In 1987, David Cavazos was making $9.60 an hour as a city of Phoenix intern, already dreaming of the city manager position he would take over 22 years later.
Prescott’s Steve Norwood, on the other hand, had never planned to follow in the footsteps of his father’s “boring” career as a city manager.
Whether after years of planning or by chance, public policy officials have come from throughout the state and country to manage Arizona’s cities and towns, driven by the desire to implement projects that produce tangible results.
And, despite deep budget cuts and foregone raises, those interviewed by Cronkite News Service say they find their jobs fulfilling.
“I’ve had people tell me, ‘You were picked at the absolute best time, because nothing could get worse,’ … and I’ve had other people who tell me this is the worst time to be city manager,” said Cavazos, who took over for Frank Fairbanks in 2009. “I’m just dealing with what I have, making the best of it.”
It’s easy to assume that no one could possibly enjoy being a city manager during an economic downturn, said Jim Svara, director of Arizona State University’s Center for Urban Innovation.
“It’s actually just the opposite,” Svara said. “In these conditions, city managers feel that their highest level of talent is called upon … [They] can really help a community through.”
Cavazos came in at an undeniably tough time for Phoenix, with the city experiencing a $65 million budget shortfall that quickly multiplied. He is credited with ultimately creating a budget surplus through wage negotiations with labor unions, a 2 percent food tax and other measures.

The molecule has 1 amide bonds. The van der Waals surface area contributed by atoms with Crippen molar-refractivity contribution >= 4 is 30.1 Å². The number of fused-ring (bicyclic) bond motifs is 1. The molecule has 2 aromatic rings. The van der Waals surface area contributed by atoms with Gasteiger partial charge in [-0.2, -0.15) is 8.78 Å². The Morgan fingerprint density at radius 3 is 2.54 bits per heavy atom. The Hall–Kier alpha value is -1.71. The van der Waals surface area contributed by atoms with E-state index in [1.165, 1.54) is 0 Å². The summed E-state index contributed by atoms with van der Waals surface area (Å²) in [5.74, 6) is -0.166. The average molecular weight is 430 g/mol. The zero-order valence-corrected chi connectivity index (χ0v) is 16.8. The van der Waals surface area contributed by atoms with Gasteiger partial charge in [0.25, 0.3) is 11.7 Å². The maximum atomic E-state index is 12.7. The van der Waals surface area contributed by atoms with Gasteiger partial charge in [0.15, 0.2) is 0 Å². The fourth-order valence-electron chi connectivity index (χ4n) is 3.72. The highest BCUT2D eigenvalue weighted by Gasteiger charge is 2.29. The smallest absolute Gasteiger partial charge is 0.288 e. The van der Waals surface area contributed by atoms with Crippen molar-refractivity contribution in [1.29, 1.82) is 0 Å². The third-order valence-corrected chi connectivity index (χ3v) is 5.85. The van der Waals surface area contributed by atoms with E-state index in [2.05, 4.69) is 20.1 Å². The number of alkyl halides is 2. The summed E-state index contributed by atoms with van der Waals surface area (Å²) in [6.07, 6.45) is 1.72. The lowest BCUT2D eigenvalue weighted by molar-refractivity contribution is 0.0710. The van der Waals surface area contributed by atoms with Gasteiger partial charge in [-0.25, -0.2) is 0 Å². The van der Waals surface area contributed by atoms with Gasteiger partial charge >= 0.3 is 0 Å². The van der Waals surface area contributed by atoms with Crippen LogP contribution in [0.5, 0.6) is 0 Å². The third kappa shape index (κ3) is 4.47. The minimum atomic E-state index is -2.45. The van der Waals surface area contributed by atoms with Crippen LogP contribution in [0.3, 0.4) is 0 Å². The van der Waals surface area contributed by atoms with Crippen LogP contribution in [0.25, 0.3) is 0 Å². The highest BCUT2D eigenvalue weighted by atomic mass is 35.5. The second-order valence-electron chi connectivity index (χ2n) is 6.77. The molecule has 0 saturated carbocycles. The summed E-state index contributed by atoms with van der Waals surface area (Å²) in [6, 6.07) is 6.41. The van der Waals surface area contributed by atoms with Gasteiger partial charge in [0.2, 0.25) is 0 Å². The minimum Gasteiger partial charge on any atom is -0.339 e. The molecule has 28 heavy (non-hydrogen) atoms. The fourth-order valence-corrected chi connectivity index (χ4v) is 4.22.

In Prescott, Norwood started freezing positions in 2007, eventually eliminating about 13 percent of his workforce. He said he also aggressively reduced overtime and travel expenses, moves that helped the city avoid furloughs and left Prescott’s rainy-day fund untouched.
Mayor Marlin Kuykendall said Prescott’s smaller size allowed for a close working relationship with Norwood while trying to resolve the city’s budget problems.
“We [the mayor and council] try to give the city manager enough latitude, enough flexibility to run the city as a business,” he said. “But Steve and I, we probably visit several times a day. We talk about everything from the smallest details to the big picture.”
Marana Town Manager Gilbert Davidson worked with elected officials to identify health, safety and cleanliness as critical goals and “made cuts to anything that wasn’t a direct part of that mission,” a process he likened to an individual prioritizing necessary personal expenses and extras.
“If you have a reduction in your monthly income, you have to make some tough decisions: eliminate cable, maybe not eating out as often or not taking a vacation,” he said. “You may not like those decisions, your family may not like those decisions… But you make those decisions because you have to.”
City managers have taken hits to their own compensation as well, some voluntarily. Cavazos wasn’t offered the possible $40,000 bonus stipulated in his predecessor’s contract and won’t soon be getting a raise. Norwood, Davidson and Mesa City Manager Christopher Brady haven’t had a raise in two or more years.
With that in mind, ASU’s Svara said he believes Arizona’s managers “work very hard at trying to make scarce public funds go far” despite public distrust and a general lack of awareness of city managers’ heavy workloads. Duties include everything from coordinating projects and mediating conflicts between departments to providing policy advice and recommendations to the mayor and city council.
Brady acknowledged that the work “can be very challenging and difficult,” but the challenges are outweighed by the satisfaction of working on projects that make him feel like he’s made a city a better place to live.
“The work that you do in this job, you see the results,” he said.
Cronkite News Service reporter David Rookhuyzen contributed to this report.